Articles

De emancipatie van de ministerraad onder druk van de Tweede Wereldoorlog

Author
  • Luc Vandeweyer

Abstract

Since the creation of the Belgian state in 1830, the kings, head of state, always tried to expand their political  influence. Part of this strategy was the treatment of the ministers as individuals, not as a council. The process of democratisation and the development of political parties pushed back this royal influence. In the meantime, as a result of the fact that coalitions were necessary to establish a government, the Council of Ministers was developping more and more as an institution. That was necessary to gain some governmental stability. This
permanent Council was not stated in the constitution of 1830. King Leopold III did the same during the thirties as his predecessors and tried to block this evolution. The Second World War established the circumstances to expand his power. The Council ofM inisters choosed for the western democracies. Leopold III did not. Nevertheless the dynasty was not treathened but Leopold, who was not able to adapt, had to forsake the throne. After the war, the Council of Ministers was acknowledged as one of the most important institutions of the Belgian political system.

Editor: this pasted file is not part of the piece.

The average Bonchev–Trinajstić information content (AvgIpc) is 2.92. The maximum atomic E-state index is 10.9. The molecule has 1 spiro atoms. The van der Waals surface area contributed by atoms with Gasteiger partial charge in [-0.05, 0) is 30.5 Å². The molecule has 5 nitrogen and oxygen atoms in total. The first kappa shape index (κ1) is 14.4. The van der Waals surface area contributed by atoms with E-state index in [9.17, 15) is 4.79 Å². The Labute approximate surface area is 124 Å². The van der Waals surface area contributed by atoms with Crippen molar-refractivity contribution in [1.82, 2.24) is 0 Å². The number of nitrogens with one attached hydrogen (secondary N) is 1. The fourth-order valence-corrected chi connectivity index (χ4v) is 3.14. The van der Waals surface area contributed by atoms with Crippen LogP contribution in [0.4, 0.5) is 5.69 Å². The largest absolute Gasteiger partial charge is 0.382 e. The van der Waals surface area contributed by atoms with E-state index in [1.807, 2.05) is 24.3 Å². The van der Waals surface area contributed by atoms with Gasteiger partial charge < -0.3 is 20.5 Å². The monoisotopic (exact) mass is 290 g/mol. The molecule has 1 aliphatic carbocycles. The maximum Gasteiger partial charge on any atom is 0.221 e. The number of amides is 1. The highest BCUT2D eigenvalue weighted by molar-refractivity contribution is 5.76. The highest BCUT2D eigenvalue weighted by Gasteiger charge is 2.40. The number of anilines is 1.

How to Cite:

Vandeweyer, L., (1996) “De emancipatie van de ministerraad onder druk van de Tweede Wereldoorlog”, Res Publica 38(1), p.159-180. doi: https://doi.org/10.21825/rp.v38i1.18656

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Published on
30 Mar 1996
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